So we began to look for ways to get him out of Havana and take him to Georgetown using other Caribbean destinations, but we couldn’t either. We even thought about canceling the date of the interview, but in the end some friends connected us with the black market for tickets (I didn’t know that existed) and we were able to get a ticket from Havana to Guyana with a stopover in Aruba for 3,800 dollars. As expensive as traveling to China or Vietnam, you can imagine why; but there was no other way. Ah, sorry, before we had found another ticket, but that was too much: they asked us for 5,000 dollars.
In the end, we were able to get him out of Cuba. My son arrived in Guyana at 3 p.m. A taxi driver that my husband had met on the previous trip, when he went to pick me up, picked him up at the airport and from there took him to the hostel that we had booked for him while waiting for the two of us to arrive in Guyana.
Another expense, of course. We flew on American Airlines from Tampa, Florida. The two tickets cost us $1,600.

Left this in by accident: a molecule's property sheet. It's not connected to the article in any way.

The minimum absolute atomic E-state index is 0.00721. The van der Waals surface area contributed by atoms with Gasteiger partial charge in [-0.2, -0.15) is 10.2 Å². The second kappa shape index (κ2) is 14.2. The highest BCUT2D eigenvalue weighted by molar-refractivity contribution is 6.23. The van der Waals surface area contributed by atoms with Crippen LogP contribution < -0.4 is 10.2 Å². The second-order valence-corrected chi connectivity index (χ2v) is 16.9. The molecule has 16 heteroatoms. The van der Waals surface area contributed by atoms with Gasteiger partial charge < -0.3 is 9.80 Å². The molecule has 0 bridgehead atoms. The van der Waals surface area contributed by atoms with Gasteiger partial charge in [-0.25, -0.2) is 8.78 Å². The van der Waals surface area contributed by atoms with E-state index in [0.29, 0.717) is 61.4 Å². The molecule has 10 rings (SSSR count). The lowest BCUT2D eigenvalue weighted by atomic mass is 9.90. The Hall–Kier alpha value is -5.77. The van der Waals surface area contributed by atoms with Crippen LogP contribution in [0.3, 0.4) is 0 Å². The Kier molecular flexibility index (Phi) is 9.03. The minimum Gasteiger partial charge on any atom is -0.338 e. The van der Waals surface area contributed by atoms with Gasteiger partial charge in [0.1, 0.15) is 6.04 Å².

Life in the hostel
In Guyana, most of the hostels in which Cubans stay are businesses run by Cuban doctors who did not return to the country after completing their missions and who now dedicate themselves to that. The stay in one of those hostels costs, on average, 50 dollars a day per person, that is, for three people — my husband, my son and I — we had to pay 150 dollars a day. So, doing the math, the accommodation only came to about 3,800 dollars in total, apart from having to buy, among other things, food, coffee, milk, bread and drinking water because in Guyana you cannot drink tap water. Not all hostels are the same, there are others where perhaps not so much is spent, but that one was like that.
To make a long story short, we had to be in Guyana longer than we had anticipated. The consular interview had its date and was done on time, that was not the problem but having to wait for the boy to get the visa, to have it stamped on his passport: it took them a month to do that. So my husband had to return to the United States because he was spending a lot of money and he had to work to be able to pay for all that.
We also had problems with the medical check-up. We spent two days enduring tremendous sun to be able to get an appointment for that check-up. And the day we had it we got out of there at 5 p.m.
With the Guyanese